Before asking this question, a scientist would have to ask

    “What is the operational definition of honest value adopted by national accountants, when they report GDP?”

    That is because a scientist knows that

    • Without definitions of all its terms, every question is a meaningless string of symbols.
    • A definition of a measurable value is meaningless unless a repeatable measurement operation is specified. For example, the scientific definition of “mass” is: “What you get when you measure mass. Here is the repeatable operation to measure mass…”

    The answer is this:

    • These accountants always define “value” simply as “market value, measured in monetary units (measured honestly according to a consistently applied, honest, standard methodology.)
    • Where possible, the operation to measure the market value of an economic good other than money is
      • measure or estimate the amount of money paid for it on the market, if that is possible. Example: a bakery’s inventory of flour. Otherwise…
      • …make a reasonable estimate of the amount of money that would be paid for it, at the beginning and end of the accounting period, if that is possible. Example: the imputed value of the use of a house for the accounting period by its owner. Otherwise…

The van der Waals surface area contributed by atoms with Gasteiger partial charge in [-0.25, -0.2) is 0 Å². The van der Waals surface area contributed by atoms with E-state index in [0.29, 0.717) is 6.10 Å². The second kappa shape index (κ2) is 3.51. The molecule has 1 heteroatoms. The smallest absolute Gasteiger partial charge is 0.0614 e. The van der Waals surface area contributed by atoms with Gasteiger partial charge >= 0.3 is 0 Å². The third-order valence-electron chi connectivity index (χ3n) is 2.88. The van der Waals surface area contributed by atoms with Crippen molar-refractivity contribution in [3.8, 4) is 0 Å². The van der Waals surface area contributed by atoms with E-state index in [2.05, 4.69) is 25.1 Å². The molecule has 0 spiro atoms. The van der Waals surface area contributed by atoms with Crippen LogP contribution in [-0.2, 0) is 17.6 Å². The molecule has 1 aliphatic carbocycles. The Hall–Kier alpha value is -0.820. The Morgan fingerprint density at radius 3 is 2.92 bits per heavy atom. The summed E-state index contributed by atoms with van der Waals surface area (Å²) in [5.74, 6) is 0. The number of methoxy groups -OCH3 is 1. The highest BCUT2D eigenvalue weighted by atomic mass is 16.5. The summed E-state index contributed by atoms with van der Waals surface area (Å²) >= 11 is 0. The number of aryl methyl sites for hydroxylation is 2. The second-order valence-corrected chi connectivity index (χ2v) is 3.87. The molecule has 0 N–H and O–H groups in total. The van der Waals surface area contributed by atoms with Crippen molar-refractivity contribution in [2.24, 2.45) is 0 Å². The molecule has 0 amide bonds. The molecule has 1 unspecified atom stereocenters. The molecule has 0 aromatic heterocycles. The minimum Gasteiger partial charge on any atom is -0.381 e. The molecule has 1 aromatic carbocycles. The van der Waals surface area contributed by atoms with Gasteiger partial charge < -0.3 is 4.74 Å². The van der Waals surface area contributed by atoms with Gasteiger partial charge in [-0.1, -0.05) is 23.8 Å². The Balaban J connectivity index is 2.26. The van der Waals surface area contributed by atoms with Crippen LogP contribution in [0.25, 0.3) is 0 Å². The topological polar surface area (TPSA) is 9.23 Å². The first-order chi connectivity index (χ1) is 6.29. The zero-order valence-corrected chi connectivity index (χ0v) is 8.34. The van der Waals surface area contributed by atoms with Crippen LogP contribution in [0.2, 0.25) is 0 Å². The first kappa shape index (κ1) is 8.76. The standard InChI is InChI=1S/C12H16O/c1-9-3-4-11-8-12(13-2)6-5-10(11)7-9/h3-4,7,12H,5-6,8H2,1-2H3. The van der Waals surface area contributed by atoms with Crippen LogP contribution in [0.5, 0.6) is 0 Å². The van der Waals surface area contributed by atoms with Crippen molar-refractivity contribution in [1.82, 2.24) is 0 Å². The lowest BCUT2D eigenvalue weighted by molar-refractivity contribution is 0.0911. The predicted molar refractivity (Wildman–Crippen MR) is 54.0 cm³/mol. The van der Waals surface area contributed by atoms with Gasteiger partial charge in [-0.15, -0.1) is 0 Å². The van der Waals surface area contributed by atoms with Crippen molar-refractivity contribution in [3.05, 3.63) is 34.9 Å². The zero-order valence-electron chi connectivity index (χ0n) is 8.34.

• …ignore the economic good, with a footnote explaining why. Example: the value added by a the labor of a parent taking care of his children.

    So I think you are asking one or both of these questions, which are completely independent of each other:

    • “Is the above accountants’ definition of value appropriate?” For example, isn’t the appropriate operation to measure value really, “Go out and measure, as DonG put it, ‘[t]he average individual & family economic well-being’?”or,
    •  “Do the accountants measure value appropriately? Implicit assumption: the above definition of “value” is appropriate.

    Anyone who wants to answer the question scientifically (i.e., by thinking like an economist) can now start the process!

    Caution: the unscientific thinkers have a head start on you. They don’t have to do all of the time-consuming thinking above. They really don’t need to think at all.

    • #4